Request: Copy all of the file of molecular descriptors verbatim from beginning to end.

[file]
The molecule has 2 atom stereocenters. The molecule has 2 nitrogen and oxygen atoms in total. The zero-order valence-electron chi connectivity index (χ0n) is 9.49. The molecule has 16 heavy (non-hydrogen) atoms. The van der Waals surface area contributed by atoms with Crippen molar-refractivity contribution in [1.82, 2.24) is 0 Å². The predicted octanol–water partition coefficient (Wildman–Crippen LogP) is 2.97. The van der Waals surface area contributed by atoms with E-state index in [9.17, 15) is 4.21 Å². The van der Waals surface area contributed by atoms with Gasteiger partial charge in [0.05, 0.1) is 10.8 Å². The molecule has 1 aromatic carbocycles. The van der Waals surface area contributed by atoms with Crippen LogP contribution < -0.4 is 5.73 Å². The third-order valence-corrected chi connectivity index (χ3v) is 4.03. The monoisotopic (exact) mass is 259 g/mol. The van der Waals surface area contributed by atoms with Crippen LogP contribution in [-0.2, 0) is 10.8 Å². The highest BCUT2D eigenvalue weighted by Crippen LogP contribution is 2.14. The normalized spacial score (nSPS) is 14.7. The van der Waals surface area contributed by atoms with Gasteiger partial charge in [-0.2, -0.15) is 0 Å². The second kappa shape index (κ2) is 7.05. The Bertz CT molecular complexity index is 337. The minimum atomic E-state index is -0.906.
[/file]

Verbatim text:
The molecule has 2 atom stereocenters. The molecule has 2 nitrogen and oxygen atoms in total. The zero-order valence-electron chi connectivity index (χ0n) is 9.49. The molecule has 16 heavy (non-hydrogen) atoms. The van der Waals surface area contributed by atoms with Crippen molar-refractivity contribution in [1.82, 2.24) is 0 Å². The predicted octanol–water partition coefficient (Wildman–Crippen LogP) is 2.97. The van der Waals surface area contributed by atoms with E-state index in [9.17, 15) is 4.21 Å². The van der Waals surface area contributed by atoms with Gasteiger partial charge in [0.05, 0.1) is 10.8 Å². The molecule has 1 aromatic carbocycles. The van der Waals surface area contributed by atoms with Crippen LogP contribution < -0.4 is 5.73 Å². The third-order valence-corrected chi connectivity index (χ3v) is 4.03. The monoisotopic (exact) mass is 259 g/mol. The van der Waals surface area contributed by atoms with Crippen LogP contribution in [-0.2, 0) is 10.8 Å². The highest BCUT2D eigenvalue weighted by Crippen LogP contribution is 2.14. The normalized spacial score (nSPS) is 14.7. The van der Waals surface area contributed by atoms with Gasteiger partial charge in [-0.2, -0.15) is 0 Å². The second kappa shape index (κ2) is 7.05. The Bertz CT molecular complexity index is 337. The minimum atomic E-state index is -0.906.